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Energy and raw materials


Ukrainian steelmaker at center of war switches to making tank traps and aid

A week before Russia invaded Ukraine, the country’s largest private employer and steelmaker presented plans to modernize its Ukrainian facilities and continue construction of its new private technical university in the city of Mariupol. But the war upended the plans of the mining and metallurgical company, causing it to become a key source of defense equipment and humanitarian aid in the beleaguered country. Mariupol, where nearly a third of Metinvest Holding LLC’s 97,000 employees are located, has quickly become one of the hardest hit regions in the country, and Metinvest executives have taken a close look at the devastation unfolding there. . Ukrainian authorities said at least 1,000 civilians were hiding in underground shelters at Metinvest’s Azovstal steel plant as Russian troops dropped bombs on the facility, Reuters reported on April 19.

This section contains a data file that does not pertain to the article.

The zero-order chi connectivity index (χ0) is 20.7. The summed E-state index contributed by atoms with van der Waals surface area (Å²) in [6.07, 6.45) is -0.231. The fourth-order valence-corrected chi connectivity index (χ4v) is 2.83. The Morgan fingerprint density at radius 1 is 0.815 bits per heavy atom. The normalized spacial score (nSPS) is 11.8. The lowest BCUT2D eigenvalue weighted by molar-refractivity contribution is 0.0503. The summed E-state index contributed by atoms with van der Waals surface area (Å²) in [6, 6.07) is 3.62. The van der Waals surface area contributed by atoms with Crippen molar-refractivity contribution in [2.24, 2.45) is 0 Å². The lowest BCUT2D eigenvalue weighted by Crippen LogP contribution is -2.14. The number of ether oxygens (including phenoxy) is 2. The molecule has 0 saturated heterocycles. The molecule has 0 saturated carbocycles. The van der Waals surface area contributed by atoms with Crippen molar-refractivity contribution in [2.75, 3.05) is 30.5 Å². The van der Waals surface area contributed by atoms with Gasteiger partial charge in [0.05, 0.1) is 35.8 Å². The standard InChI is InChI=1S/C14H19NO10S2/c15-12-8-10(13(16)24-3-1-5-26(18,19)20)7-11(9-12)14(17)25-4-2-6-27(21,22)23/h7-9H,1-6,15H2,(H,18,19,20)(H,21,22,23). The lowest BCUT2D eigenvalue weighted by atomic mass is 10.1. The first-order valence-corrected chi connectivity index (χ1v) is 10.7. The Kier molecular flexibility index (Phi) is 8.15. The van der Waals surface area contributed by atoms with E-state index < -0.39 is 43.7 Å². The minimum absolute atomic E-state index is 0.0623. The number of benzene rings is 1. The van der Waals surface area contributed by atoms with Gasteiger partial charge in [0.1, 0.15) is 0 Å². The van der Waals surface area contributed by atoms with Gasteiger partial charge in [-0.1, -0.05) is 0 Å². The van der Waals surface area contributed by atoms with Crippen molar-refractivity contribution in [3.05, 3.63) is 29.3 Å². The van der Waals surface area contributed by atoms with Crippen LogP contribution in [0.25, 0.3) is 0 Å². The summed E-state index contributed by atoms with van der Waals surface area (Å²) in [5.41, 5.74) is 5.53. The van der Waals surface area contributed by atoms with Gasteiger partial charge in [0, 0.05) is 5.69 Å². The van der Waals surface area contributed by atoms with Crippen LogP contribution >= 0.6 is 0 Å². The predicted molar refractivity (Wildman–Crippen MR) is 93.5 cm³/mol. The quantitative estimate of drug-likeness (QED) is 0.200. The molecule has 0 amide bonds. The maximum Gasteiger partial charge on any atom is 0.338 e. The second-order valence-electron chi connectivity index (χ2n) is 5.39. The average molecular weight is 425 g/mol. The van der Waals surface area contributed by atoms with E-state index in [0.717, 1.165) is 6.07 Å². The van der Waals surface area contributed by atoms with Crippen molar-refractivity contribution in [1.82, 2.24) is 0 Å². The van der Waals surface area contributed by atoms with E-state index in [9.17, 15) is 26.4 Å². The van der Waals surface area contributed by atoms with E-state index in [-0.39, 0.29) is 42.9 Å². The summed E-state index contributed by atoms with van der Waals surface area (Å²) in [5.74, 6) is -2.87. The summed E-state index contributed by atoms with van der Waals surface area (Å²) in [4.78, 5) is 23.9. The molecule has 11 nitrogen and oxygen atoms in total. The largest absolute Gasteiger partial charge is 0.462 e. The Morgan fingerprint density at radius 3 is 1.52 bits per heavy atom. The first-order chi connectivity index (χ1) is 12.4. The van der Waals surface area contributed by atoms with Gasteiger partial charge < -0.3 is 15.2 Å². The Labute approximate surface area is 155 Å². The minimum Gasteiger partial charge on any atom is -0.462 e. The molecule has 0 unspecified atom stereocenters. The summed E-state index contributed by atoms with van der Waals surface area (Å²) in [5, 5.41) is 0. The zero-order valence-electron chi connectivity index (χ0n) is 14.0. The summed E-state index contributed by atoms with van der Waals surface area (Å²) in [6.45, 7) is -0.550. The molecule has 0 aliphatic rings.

—Read the full article from S&P Global Market Intelligence

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Technology and media


Comedies, dramas and documentaries are the top entertainment genres for US consumers

It’s no surprise that Americans enjoy watching comedies and dramas, but a range of genres – spanning anime, documentaries, horror/suspense and reality TV – also resonate with different groups of viewers. age and ethnicity. Kagan’s Consumer Insights survey of 2,529 US adult Internet users conducted in September 2021 showed that 70% of households enjoyed watching dramas and comedy, documentaries (55%), horror/thriller (40%) and reality (39%) rounding out the top five. popular genres. Segmenting respondents by age bracket highlights various generational differences in genres enjoyed – important factors for traditional TV programmers and streamers when looking to engage audiences and attract new viewers. While comedies were popular across all age brackets, older viewers preferred dramas, although 50% of Gen Z respondents said they enjoyed dramas.

—Read the full article from S&P Global Market Intelligence